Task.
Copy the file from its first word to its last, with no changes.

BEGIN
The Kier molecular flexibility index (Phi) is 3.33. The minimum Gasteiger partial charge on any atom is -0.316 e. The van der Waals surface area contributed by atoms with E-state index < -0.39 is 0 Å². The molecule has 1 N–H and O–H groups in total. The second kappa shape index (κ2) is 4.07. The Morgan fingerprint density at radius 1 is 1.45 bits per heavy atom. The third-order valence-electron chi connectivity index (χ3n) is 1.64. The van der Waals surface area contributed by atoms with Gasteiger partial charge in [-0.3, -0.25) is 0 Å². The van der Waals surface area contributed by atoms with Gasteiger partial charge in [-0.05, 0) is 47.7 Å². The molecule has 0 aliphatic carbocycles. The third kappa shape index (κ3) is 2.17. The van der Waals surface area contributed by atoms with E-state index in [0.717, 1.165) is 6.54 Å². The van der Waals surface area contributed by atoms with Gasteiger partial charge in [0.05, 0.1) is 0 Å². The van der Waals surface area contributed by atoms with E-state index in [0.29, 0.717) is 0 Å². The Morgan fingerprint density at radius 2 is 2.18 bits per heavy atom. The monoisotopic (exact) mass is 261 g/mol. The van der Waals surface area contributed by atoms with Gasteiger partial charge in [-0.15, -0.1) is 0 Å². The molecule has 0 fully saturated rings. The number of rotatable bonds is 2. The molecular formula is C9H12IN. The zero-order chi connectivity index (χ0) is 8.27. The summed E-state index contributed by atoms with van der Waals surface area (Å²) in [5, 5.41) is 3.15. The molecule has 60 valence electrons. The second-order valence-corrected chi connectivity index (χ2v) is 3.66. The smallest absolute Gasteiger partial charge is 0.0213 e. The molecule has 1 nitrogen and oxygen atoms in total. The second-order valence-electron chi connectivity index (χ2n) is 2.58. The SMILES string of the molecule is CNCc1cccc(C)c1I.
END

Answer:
The Kier molecular flexibility index (Phi) is 3.33. The minimum Gasteiger partial charge on any atom is -0.316 e. The van der Waals surface area contributed by atoms with E-state index < -0.39 is 0 Å². The molecule has 1 N–H and O–H groups in total. The second kappa shape index (κ2) is 4.07. The Morgan fingerprint density at radius 1 is 1.45 bits per heavy atom. The third-order valence-electron chi connectivity index (χ3n) is 1.64. The van der Waals surface area contributed by atoms with Gasteiger partial charge in [-0.3, -0.25) is 0 Å². The van der Waals surface area contributed by atoms with Gasteiger partial charge in [-0.05, 0) is 47.7 Å². The molecule has 0 aliphatic carbocycles. The third kappa shape index (κ3) is 2.17. The van der Waals surface area contributed by atoms with E-state index in [0.717, 1.165) is 6.54 Å². The van der Waals surface area contributed by atoms with Gasteiger partial charge in [0.05, 0.1) is 0 Å². The van der Waals surface area contributed by atoms with E-state index in [0.29, 0.717) is 0 Å². The Morgan fingerprint density at radius 2 is 2.18 bits per heavy atom. The monoisotopic (exact) mass is 261 g/mol. The van der Waals surface area contributed by atoms with Gasteiger partial charge in [-0.15, -0.1) is 0 Å². The molecule has 0 fully saturated rings. The number of rotatable bonds is 2. The molecular formula is C9H12IN. The zero-order chi connectivity index (χ0) is 8.27. The summed E-state index contributed by atoms with van der Waals surface area (Å²) in [5, 5.41) is 3.15. The molecule has 60 valence electrons. The second-order valence-corrected chi connectivity index (χ2v) is 3.66. The smallest absolute Gasteiger partial charge is 0.0213 e. The molecule has 1 nitrogen and oxygen atoms in total. The second-order valence-electron chi connectivity index (χ2n) is 2.58. The SMILES string of the molecule is CNCc1cccc(C)c1I.